GOOD NEWS/BAD NEWS
With about 25km (16 miles) remaining I made the turn into the headwind and toward the finish line. I got several time checks from the motor official and my gap hovered at about 1 minute for km after km. I employed my best time trialing technique, trying to maximize my opportunity for speed and minimize my time over the remainder of the course. My eyes and attention alternated between taking the safest, cleanest, shortest line on the road, to my Dash L200 head unit. At about 15km to go, still a minute ahead, for the first time I had the thought that I might hold on to the finish.
It was a fleeting thought though as I started working through the calculus of the distance remaining, my speed, and the potential speed of the peloton, just 60 seconds behind. I did ask the motor official how many people were chasing. I’m not sure why that mattered as my job was simple, to ride as fast as I could to the finish. I had no control over the goings on behind me. He informed me that the gap was still a minute and that there were 13 riders in the chase. With that many riders left in the group, my confidence that Pat was still in the group was very high. I was also certain that not all 13 riders would be chasing.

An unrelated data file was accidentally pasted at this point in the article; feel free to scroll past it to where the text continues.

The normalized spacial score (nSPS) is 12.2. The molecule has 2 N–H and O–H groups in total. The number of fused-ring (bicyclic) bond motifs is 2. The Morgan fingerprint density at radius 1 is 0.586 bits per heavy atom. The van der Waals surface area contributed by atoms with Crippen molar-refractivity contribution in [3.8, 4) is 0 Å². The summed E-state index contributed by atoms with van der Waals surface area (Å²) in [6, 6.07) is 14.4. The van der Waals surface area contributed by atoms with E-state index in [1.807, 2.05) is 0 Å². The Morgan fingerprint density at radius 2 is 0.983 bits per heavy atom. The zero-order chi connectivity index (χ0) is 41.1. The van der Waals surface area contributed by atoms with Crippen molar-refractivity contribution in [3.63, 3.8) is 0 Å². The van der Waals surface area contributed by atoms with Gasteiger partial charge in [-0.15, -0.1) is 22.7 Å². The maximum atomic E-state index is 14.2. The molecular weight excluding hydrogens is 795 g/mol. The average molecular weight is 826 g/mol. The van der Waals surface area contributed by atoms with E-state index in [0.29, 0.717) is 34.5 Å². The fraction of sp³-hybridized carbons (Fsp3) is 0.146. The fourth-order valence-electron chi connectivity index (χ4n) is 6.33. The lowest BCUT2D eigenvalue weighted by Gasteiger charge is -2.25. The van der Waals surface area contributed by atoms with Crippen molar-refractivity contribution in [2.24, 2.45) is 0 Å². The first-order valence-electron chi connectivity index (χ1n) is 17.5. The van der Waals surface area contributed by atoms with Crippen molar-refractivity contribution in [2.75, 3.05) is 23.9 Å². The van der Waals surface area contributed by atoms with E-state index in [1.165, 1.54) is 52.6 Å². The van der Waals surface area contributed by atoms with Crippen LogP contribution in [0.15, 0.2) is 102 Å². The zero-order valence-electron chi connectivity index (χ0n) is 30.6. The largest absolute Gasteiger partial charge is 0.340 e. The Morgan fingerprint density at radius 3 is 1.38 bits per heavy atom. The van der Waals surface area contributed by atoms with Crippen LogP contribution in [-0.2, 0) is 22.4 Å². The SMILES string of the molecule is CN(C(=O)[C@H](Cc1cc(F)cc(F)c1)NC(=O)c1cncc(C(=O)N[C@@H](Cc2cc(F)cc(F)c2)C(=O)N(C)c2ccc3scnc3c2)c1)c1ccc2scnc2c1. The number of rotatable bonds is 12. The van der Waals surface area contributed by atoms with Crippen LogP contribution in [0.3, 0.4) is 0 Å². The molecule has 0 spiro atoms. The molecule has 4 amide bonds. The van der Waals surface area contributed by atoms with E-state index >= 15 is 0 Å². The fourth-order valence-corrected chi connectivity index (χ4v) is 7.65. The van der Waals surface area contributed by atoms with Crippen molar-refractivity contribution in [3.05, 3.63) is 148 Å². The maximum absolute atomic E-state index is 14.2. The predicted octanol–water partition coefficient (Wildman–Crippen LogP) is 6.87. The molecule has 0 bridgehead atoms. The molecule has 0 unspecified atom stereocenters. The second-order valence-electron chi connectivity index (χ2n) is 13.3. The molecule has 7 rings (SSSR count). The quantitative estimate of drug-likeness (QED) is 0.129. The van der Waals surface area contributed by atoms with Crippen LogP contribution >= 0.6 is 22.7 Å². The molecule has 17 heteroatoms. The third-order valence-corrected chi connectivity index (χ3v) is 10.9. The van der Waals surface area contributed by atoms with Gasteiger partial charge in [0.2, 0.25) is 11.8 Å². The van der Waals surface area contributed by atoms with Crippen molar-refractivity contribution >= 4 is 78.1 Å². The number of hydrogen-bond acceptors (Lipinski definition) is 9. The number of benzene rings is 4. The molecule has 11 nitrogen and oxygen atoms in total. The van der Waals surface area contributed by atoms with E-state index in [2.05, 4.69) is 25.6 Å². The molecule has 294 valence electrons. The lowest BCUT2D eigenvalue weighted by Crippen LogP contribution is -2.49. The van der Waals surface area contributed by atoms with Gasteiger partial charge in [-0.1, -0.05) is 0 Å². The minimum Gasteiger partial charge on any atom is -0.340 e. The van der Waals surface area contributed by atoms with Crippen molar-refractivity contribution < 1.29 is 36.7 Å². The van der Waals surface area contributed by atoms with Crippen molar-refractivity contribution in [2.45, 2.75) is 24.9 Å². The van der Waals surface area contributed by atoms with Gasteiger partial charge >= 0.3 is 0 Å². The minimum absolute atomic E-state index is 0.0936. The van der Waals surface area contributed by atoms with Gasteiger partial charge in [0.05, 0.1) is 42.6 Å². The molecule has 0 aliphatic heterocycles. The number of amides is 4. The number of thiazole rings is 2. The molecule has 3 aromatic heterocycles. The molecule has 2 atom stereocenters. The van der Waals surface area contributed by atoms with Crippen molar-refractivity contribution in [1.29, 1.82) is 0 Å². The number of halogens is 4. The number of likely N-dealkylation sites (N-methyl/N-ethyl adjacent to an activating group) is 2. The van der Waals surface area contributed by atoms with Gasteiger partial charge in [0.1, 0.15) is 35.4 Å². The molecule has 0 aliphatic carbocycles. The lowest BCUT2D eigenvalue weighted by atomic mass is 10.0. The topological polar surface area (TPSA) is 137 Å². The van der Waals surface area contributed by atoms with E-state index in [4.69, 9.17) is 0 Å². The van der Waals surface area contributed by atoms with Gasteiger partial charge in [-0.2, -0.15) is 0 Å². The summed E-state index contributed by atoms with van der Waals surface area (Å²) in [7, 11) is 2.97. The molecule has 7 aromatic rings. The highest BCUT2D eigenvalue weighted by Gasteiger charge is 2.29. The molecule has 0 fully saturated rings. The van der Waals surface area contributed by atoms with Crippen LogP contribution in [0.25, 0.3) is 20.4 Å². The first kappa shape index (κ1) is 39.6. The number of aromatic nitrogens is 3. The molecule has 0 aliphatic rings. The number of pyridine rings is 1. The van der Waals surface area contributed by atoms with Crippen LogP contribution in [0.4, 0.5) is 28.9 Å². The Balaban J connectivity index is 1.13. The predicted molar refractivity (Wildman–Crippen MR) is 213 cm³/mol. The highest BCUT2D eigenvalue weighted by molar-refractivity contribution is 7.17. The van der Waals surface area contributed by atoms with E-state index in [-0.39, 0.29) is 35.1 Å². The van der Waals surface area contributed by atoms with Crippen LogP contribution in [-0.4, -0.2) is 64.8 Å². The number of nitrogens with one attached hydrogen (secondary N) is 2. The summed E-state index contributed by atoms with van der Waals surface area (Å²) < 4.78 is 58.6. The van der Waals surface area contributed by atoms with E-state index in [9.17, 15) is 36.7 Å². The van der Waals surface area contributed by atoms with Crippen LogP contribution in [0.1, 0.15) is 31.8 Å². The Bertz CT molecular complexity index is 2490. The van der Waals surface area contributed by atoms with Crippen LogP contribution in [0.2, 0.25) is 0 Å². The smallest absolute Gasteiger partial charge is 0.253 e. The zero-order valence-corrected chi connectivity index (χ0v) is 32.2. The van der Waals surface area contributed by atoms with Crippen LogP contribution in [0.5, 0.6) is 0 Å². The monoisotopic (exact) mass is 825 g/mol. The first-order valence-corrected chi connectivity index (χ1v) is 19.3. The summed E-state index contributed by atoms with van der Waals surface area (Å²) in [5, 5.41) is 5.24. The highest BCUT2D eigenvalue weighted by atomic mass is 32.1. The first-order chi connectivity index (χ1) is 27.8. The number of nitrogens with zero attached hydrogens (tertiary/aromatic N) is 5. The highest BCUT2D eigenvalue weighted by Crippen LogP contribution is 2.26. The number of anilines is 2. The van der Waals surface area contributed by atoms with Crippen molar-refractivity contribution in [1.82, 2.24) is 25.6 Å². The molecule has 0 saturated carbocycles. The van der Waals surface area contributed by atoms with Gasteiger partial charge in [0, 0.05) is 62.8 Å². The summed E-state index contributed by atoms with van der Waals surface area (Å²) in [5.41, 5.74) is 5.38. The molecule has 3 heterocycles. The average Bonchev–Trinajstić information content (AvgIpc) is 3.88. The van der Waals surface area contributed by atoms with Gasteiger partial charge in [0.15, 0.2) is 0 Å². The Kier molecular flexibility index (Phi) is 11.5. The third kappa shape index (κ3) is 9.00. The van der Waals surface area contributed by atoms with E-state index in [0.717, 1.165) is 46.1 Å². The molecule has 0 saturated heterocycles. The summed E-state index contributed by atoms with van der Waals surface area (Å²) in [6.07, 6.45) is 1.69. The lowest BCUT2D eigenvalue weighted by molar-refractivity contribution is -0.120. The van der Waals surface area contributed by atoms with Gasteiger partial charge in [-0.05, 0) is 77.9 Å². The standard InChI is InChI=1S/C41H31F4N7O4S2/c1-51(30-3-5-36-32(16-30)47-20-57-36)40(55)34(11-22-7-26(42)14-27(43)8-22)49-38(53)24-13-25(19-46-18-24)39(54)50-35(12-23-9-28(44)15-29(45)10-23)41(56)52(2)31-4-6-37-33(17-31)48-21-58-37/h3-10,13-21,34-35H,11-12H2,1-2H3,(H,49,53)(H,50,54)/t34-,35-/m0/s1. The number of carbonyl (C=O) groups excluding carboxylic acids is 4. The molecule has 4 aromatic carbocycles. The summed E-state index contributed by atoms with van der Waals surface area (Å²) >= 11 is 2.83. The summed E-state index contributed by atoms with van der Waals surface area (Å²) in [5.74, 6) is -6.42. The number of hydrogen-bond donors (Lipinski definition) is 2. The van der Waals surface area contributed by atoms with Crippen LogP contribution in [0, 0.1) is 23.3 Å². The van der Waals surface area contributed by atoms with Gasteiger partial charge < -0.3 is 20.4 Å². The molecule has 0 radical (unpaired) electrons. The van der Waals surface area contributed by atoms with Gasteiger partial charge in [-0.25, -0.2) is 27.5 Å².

At the 10km (6 miles) to go point, the motorcycle official shouted that he didn’t have a time check but that I had a “big ass gap”. That’s sort of comforting. But, as someone that tends to disassociate from the pain of riding a bike hard, with arithmetic and calculus, he didn’t give me much concrete information to go on. So, for the sake of creating a worst-case scenario for the situation, I estimated the gap to be a minute. If I had thought it was a bigger gap, my brain might successfully talk my legs and lungs into backing off a bit because “it was in the bag”. No matter what, I had to keep pedaling. My speed was about 38kph (24mph) at this point which is close to 1m35s per kilometer. In my estimation, the field should have been traveling about 42kph (26mph) or about 1m25s per kilometer. I had a 60 second advantage with 10km to go but, was losing approximately 10 seconds per kilometer. By my calculation, I would get caught 4km from the finish. I didn’t have much more to give but I had to keep trying to ride full gas, knowing I only had about 15 minutes of racing left.